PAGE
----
Catalyst interviews Vanessa Williamson, coauthor (with Theda Skocpol) of The Tea Party & the Remaking of Republican Conservatism.
Can you remind us about the developments that drove the Tea Party’s initial appearance in the wake of Obama’s election in November 2008?
Within weeks of President Obama’s inauguration, there were scattered local protests opposing his approach to stabilizing the American economy. There were demonstrations against the American Recovery and Reinvestment Act (popularly known as the “economic stimulus package”), against Obama’s housing policies, and so on. These protests were very small — often a few dozen people. You’d see signs calling for “states’ rights” and all kinds of other things. It was far from a coordinated movement.
The use of phrases like “states’ rights” should remind us that the Tea Party did not spring from nowhere. The Republican Party has been moving rightward for decades, and it was not a coincidence that several Tea Party activists I interviewed dated their first political experience to Barry Goldwater. The Tea Party was simply a new iteration of that politics.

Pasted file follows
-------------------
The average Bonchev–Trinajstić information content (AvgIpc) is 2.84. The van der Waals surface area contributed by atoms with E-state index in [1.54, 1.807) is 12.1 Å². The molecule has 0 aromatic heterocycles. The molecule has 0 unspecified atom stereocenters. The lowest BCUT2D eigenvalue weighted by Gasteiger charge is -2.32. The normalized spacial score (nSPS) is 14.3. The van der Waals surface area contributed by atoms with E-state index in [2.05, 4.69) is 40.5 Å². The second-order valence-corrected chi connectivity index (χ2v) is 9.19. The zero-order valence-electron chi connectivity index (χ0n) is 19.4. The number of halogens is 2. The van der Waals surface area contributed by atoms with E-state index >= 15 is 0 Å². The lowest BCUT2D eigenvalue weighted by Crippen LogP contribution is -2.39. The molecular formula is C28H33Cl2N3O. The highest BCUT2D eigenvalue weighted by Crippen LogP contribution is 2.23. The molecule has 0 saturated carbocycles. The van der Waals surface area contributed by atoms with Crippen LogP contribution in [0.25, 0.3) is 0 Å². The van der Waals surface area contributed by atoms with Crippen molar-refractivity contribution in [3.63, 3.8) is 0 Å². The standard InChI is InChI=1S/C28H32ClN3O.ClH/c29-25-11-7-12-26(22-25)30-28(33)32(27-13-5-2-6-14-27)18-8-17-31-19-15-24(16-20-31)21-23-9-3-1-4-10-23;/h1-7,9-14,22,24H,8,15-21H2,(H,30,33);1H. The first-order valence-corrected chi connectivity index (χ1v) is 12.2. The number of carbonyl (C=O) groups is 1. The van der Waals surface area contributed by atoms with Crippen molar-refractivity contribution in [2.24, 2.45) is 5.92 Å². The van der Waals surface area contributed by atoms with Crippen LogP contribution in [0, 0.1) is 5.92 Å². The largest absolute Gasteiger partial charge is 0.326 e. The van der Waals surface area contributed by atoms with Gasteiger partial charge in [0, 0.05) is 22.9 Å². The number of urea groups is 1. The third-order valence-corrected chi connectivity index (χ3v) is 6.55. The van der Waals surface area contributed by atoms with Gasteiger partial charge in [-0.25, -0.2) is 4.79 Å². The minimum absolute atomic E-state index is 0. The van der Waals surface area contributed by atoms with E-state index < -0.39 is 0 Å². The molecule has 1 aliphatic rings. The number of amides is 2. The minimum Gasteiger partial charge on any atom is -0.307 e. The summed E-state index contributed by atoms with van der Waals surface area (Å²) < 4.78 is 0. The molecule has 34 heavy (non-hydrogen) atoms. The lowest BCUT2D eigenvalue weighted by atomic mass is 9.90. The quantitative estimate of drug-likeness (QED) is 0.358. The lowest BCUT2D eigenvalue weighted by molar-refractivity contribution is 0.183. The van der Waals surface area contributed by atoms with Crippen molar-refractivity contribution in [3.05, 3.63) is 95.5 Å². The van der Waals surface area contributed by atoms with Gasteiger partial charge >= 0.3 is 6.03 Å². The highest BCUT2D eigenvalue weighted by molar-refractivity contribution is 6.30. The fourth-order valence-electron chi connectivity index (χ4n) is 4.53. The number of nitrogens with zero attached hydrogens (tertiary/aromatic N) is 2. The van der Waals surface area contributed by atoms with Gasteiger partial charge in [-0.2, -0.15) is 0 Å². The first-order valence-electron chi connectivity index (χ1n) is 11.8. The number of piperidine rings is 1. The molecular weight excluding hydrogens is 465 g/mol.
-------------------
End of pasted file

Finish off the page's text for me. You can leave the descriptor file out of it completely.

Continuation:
You start to see concerted “Tea Party” events in late February 2009, after Rick Santelli, a CNBC news personality, went on a “rant” on the floor of the Chicago Mercantile exchange, complaining that Obama’s housing policies would benefit irresponsible people at the expense of hardworking Americans, and calling for a “Chicago Tea Party” to address the issue. The speech was picked up by conservative radio hosts and eventually by Fox News, which actively promoted the April 15 “Tax Day” Tea Party rallies for weeks in advance. Fox News hosts acted as headliners for Tea Parties across the country. The “Tea Party” symbolism gave conservatives, disheartened after the defeats of 2006 and 2008, a new label to rally behind.
That summer, Tea Party members participated angrily in their representatives’ town hall meetings, and in September there was another large Tea Party protest in Washington. Early the following year, Republican candidates won some surprising elections — including Scott Brown’s victory in Massachusetts — and in the midterm elections, Republicans retook the House and were in a position to stymie the Obama administration’s agenda for the next six years.